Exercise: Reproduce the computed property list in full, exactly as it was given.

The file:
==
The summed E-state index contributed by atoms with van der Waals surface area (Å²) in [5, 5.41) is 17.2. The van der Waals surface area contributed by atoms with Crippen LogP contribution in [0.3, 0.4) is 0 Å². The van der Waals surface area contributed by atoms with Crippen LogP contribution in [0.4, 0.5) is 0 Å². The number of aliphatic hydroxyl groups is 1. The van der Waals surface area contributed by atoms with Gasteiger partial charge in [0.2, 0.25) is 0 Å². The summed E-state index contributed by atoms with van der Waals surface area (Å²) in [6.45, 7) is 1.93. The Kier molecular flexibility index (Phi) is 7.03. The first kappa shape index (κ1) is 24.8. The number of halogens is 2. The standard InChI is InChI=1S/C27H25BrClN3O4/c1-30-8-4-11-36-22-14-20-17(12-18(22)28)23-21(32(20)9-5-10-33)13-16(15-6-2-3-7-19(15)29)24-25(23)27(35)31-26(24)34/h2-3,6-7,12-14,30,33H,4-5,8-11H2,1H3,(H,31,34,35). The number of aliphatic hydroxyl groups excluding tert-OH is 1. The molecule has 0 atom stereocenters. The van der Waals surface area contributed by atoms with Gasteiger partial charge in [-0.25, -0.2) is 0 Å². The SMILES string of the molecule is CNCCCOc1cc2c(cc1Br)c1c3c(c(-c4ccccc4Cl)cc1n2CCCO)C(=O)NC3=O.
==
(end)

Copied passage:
The summed E-state index contributed by atoms with van der Waals surface area (Å²) in [5, 5.41) is 17.2. The van der Waals surface area contributed by atoms with Crippen LogP contribution in [0.3, 0.4) is 0 Å². The van der Waals surface area contributed by atoms with Crippen LogP contribution in [0.4, 0.5) is 0 Å². The number of aliphatic hydroxyl groups is 1. The van der Waals surface area contributed by atoms with Gasteiger partial charge in [0.2, 0.25) is 0 Å². The summed E-state index contributed by atoms with van der Waals surface area (Å²) in [6.45, 7) is 1.93. The Kier molecular flexibility index (Phi) is 7.03. The first kappa shape index (κ1) is 24.8. The number of halogens is 2. The standard InChI is InChI=1S/C27H25BrClN3O4/c1-30-8-4-11-36-22-14-20-17(12-18(22)28)23-21(32(20)9-5-10-33)13-16(15-6-2-3-7-19(15)29)24-25(23)27(35)31-26(24)34/h2-3,6-7,12-14,30,33H,4-5,8-11H2,1H3,(H,31,34,35). The number of aliphatic hydroxyl groups excluding tert-OH is 1. The molecule has 0 atom stereocenters. The van der Waals surface area contributed by atoms with Gasteiger partial charge in [-0.25, -0.2) is 0 Å². The SMILES string of the molecule is CNCCCOc1cc2c(cc1Br)c1c3c(c(-c4ccccc4Cl)cc1n2CCCO)C(=O)NC3=O.